Limerick’s next top athlete has the world at her feet

Limerick athlete Sarah Lavin on her way to winning the women's 100m hurdles at this year's national track and field finals
Colm Kinsella talks to Sarah Lavin, the Limerick athlete regarded as one of the most exciting in Ireland, about her succesful season.

Colm Kinsella talks to Sarah Lavin, the Limerick athlete regarded as one of the most exciting in Ireland, about her succesful season.

“SOME people dream of success, while others wake up and work hard at it.” - Colin Powell

TWELVE months ago, talented Limerick hurdler Sarah Lavin was forced to make the toughest call of her young life.

On scholarship to study Pre-Med at Princeton University in New Jersey last autumn, the Lisnagry teenager had to decide whether she should return to the Ivy League school after the Christmas break.

The 19-year-old’s demanding training schedule had taken its toll. She had developed a stress reaction on her shin.

“The condition was from overtraining,” Sarah Lavin explains.

“It was a really, really tough decision for me wondering if I would stick it out for the year in Princeton or if I would come home. You are torn between the two.

“It would have been easier stay because coming home at Christmas involved putting my hand up and saying ‘yes, it didn’t work out for me’ and answer questions from so many people.

“It was difficult to come back. But I knew I wouldn’t be able to perform for the European Junior Championships in the summer if I stayed. That was always my main goal. I am glad I made the decision I did.”

When Lavin returned to Limerick, she took a month-long break from athletics to give her shin time to heal. Back on the track, Lavin teamed up once again with her renowned coach Noelle Morrissey, a multiple British championship winner, at junior and intermediate level.

As Lavin settled back into life in Limerick at the start of 2013, she chose to volunteer at Milford Nursing Home.

“Working in Milford Nursing Home when I came home was really rewarding. It was so wonderful to see such an appreciation of life out there. It was something special. That kept me busy. It was a really nice time, when I could give something back and continue training at the highest possible levels.”

Sarah Lavin wanted to take up athletics from the time she was aged four or five. But she had to wait until she was seven to begin training with Emerald AC.

“I was always pestering my parents to let me get involved in running,” former Castletroy College student Lavin recalled.

“No club would take me for insurance purposes until I was seven. Off I went and I picked it up naturally. I managed to win my first All-Ireland juvenile championships that year at U-9 in the 60metres and 200metres.

“I was an extremely competitive child. I was winning a good bit and was beating boys my own age. I knew that ‘ok’ I am quite good at this. When I got to 13-14, it started to get into schools internationals and I started getting picked for teams two years out of age. It just all happened.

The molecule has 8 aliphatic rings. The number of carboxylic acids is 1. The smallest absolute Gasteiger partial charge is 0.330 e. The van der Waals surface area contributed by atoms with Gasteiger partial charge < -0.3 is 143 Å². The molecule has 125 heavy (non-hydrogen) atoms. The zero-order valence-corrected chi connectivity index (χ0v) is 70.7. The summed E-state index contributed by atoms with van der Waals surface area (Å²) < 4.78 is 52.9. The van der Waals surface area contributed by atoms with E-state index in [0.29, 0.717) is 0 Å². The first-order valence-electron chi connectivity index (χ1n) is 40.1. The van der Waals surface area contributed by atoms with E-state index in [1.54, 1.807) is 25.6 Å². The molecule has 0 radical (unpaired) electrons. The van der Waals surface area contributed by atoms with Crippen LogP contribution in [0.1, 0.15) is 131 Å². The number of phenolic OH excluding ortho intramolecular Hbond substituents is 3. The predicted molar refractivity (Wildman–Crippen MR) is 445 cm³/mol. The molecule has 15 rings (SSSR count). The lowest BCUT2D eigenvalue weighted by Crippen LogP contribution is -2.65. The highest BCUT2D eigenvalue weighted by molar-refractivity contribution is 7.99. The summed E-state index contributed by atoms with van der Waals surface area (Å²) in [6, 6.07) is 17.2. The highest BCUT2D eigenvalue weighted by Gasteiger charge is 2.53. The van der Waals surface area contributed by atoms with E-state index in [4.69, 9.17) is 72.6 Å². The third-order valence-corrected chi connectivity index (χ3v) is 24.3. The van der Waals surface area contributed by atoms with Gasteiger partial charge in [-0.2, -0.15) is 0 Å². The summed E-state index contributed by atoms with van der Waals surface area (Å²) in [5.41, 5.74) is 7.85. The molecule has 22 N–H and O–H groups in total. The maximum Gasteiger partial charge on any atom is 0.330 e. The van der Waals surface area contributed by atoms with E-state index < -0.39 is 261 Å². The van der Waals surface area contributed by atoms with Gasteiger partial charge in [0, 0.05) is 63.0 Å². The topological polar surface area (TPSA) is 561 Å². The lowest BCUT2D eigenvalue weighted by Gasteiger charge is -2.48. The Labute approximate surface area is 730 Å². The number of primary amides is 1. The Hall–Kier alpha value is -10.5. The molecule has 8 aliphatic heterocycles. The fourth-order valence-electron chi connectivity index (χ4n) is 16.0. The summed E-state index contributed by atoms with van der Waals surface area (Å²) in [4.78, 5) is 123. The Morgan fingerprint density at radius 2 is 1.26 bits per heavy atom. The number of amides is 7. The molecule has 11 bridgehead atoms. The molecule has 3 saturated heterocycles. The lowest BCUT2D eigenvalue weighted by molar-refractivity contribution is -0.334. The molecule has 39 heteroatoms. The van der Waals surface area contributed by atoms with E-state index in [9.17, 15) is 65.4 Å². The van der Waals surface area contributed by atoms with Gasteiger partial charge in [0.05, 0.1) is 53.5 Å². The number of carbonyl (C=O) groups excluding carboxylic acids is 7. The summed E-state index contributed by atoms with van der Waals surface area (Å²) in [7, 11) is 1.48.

“Then, at 15, 16, that was my first exposure to the European level and the European Youth Olympic Festival.”

Lavin’s dedication to training and disciplined lifestyle as a budding athlete meant her teenage social life was curtailed. However, the talented sprint hurdler doesn’t believe she ‘missed out.’

“I don’t see it as missing out,” Lavin insisted.

“In fifth and sixth year, when people my age started going out to town, to parties and stuff, I couldn’t go because I had training in the morning, but I didn’t feel I was missing out. I love what I do. To me the experiences that I get from running would not be replaced by going to a party on a Saturday night.”

Lavin’s years of dedication has been rewarded with numerous national and international successes on the track.

In 2011 she made her first real mark on the international circuit by finishing third in the European Youth Olympics in the 100m Hurdles in Trabzon, Turkey, breaking the national youth record (U-18) in the process. 2013 has been a stellar year for Sarah. On the indoor circuit she broke the National Junior Record that had been previously held by Derval O’Rourke. She then proceeded to win the National Seniors title indoor and out.

Further notable wins followed this summer in Palafrugell – Spain, Geneva – Switzerland, when she broke Derval O’Rourke’s 13-year-old Irish junior record (13.61) twice on the same day, posting 13.50 in her heat and winning the ‘B’ final in 13.45 and later in Mannheim – Germany. A memorable outdoor season culminated at the European Junior Championships in Rieti, Italy where Lavin won silver and broke the national junior record yet again with a new mark of 13.34 seconds. Sarah had gone into the championships ranked fifth in the world as a junior and second in Europe.

She then returned to college this autumn and is studying Physiotherapy at UCD.

The Limerick hurdler, recently nominated for Athletics Ireland Junior Athlete of the Year Award, has set her sights on competing at both the senior World Indoor Championships next February and the European Athletics Championships (outdoors) in Zurich, Switzerland in August.

Lavin said: “The World Indoor Championships are on in Poland in February 2014. That will be a huge privilege to make as a 19-year-old. The world indoors is a huge level. My time has to improve by .2 of a second. For the outdoor season my main aim will be the European Senior Championships in August. I am really looking forward to that one. I have ran the qualifying time for the Europeans already three times. I still have huge room for improvement, which I see that as a positive.”